Through I Am My Hair, she wants to separate the idea of nappy hair and good hair and make people understand that good hair is healthy hair and it’s not about texture. She tries to show variety and diversity, this way people are less likely to draw a line between soft and coarse. She doesn’t believe in the good hair bad hair ordeal.  Good hair is type 1,2,3 or 4, it’s trimmed and healthy.  "Bad hair is hair with cob webs, hair that won’t grow, it’s damaged. That’s bad hair."

 

What made you decide that you wanted to really be involved in the hair culture?

JRR: Every since I was little, people always said ‘you have good hair, you have this hair’ and I’m like what the hell is bad hair? I have friends that have 4c hair. Her hair does things that my hair can’t and some days I want my hair to look like that and it doesn’t. As a kid, someone will tell you, you have good hair or nappy hair. I grew up thinking ‘you have nappy hair.’ 

Do you believe you are your hair?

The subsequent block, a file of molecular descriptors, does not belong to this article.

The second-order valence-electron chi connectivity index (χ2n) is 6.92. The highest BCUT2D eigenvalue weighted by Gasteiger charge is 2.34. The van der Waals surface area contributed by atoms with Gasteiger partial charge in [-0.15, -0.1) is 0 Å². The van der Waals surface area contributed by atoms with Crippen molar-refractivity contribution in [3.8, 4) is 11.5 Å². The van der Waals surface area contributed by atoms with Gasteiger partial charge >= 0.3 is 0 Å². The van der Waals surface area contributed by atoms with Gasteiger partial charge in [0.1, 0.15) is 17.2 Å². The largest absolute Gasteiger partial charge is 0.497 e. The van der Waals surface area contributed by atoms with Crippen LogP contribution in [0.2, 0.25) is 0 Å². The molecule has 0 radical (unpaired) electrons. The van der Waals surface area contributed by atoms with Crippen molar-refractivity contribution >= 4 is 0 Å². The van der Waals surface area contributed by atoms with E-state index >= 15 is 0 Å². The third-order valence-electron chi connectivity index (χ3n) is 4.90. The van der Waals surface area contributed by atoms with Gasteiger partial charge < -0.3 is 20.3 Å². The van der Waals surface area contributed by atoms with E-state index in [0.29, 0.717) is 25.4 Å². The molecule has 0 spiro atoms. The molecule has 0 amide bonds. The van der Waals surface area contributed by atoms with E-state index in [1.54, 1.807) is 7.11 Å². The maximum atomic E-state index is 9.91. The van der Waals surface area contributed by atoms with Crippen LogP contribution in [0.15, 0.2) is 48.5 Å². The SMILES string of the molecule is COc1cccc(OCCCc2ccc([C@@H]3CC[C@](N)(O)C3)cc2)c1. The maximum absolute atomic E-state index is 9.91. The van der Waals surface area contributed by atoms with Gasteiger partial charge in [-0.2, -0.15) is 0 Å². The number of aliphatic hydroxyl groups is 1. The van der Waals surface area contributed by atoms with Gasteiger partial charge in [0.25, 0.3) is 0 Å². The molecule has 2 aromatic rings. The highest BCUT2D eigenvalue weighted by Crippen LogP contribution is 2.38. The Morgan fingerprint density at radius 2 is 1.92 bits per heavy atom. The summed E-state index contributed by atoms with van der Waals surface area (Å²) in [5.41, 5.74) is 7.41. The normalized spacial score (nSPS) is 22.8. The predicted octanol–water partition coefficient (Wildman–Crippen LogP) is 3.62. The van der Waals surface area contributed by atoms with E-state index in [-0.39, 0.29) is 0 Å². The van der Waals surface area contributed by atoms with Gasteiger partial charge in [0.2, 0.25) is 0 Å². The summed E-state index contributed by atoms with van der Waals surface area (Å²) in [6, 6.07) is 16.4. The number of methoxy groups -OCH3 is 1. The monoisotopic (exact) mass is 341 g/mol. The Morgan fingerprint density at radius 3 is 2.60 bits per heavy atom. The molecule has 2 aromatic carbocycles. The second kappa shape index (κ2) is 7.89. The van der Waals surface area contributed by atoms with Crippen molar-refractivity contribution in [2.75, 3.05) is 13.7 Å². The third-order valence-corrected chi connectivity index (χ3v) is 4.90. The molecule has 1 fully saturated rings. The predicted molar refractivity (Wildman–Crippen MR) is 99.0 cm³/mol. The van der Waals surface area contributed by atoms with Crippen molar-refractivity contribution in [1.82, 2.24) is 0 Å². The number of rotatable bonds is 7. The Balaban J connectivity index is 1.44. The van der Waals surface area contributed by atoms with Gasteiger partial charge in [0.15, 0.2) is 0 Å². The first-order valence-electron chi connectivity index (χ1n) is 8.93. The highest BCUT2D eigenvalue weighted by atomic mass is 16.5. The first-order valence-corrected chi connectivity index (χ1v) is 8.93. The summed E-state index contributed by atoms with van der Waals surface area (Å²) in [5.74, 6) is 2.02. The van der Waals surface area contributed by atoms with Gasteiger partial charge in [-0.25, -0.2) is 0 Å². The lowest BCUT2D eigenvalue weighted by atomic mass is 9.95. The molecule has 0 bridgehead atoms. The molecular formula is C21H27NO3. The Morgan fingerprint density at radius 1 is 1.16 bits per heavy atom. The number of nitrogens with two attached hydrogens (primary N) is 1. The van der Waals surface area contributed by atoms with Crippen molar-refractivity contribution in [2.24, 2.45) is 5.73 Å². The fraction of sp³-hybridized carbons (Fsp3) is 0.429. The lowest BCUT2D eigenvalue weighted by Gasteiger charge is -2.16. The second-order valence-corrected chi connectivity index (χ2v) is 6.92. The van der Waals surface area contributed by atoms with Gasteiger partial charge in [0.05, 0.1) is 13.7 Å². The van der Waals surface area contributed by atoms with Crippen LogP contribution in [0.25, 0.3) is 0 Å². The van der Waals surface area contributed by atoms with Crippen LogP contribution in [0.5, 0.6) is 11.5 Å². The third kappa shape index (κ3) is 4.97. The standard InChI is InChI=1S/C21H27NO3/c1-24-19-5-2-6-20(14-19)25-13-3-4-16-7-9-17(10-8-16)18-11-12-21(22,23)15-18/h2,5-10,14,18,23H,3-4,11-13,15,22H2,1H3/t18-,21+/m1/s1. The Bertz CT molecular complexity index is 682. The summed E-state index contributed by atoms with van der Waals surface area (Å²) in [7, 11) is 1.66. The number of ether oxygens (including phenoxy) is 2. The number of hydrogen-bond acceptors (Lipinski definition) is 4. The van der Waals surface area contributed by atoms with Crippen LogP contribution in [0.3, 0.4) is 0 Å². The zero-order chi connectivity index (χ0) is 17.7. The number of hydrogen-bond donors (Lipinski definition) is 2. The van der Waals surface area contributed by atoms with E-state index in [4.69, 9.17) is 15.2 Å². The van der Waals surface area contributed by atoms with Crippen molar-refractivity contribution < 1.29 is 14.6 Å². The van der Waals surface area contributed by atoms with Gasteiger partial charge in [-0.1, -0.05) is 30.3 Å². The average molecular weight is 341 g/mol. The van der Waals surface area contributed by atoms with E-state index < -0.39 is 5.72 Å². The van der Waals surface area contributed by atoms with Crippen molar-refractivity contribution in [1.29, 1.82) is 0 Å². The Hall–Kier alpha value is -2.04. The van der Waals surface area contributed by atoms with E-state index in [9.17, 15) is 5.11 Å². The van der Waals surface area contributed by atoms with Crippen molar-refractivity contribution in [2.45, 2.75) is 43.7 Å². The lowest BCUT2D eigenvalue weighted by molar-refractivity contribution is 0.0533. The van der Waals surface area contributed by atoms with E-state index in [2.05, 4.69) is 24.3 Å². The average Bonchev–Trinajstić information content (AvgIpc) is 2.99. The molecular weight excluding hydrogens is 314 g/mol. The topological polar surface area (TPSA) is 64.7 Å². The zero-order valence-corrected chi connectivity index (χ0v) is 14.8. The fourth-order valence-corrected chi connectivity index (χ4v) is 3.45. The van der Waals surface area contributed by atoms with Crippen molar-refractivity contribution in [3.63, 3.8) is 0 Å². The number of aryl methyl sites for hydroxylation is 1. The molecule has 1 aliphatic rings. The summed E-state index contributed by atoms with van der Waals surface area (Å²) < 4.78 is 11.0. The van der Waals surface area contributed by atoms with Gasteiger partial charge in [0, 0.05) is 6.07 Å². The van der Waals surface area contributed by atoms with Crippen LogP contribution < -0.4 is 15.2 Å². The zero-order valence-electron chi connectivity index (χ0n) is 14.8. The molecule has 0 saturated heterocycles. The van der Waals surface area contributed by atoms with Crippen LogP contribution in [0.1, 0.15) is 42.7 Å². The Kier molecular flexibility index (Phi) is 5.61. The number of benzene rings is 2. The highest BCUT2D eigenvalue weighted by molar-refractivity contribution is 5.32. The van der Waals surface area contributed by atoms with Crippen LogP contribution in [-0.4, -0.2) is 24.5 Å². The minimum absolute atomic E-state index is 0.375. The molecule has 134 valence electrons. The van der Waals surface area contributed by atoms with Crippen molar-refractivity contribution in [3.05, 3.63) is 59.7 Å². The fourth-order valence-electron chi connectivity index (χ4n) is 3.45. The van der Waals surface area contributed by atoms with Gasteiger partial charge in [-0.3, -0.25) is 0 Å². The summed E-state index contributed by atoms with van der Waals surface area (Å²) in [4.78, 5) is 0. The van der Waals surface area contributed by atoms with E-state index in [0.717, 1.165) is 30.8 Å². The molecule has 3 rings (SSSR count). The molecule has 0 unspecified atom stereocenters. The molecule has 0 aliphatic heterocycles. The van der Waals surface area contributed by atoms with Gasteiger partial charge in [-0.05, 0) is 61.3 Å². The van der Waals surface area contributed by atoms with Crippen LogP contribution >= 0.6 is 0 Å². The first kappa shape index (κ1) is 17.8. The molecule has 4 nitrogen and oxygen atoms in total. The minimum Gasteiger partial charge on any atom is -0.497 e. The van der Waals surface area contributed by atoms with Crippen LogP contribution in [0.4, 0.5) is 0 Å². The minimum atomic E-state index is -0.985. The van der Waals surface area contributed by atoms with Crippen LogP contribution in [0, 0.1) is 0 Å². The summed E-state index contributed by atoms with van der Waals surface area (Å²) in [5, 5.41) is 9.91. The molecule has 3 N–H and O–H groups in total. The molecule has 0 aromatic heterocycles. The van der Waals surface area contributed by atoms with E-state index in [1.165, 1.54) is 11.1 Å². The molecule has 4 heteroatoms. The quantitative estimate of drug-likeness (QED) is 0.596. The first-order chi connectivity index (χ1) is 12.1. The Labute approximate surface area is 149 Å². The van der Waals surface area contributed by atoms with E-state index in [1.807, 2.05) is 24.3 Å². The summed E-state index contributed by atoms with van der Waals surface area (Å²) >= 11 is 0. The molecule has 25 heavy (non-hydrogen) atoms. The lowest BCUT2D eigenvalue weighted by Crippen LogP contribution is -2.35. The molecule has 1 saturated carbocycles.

JRR: I believe that I am right now, I don’t think everyone is. I am right now because I know my hair and I understand it and I know how to make it happy. 

What do you think of today’s hair culture?

JRR: It sounds bad but I feel like it’s a trend, it’s not going to last long. Everyone copies off of everyone else. Everyone feels they need to big chop to transition. Everyone feels they need to be bald to fit in or either have a big fro. No one wants to be in between. I’ve been from A to Z.  I’ve been completely, basically almost bald. I’ve had hair the length of my hand and the length of my pinky so I know what it’s like have twa, which is teeny weeny afro, and I know what it’s like to have huge hair. Some people don’t really want to be in between, that’s the issue. They want to fit in. Everyone feels that they need to be natural and you don’t have to be natural to be a cool person. I feel that the natural hair community is very strong. You have people that say “you are not natural because you dye your hair” however I don’t have a perm, I don’t have a texurizer, I don’t have this or that but I dyed my hair. ‘If it’s not henna, it’s not natural.’ You have really strict natural advocates and you have some not so strict.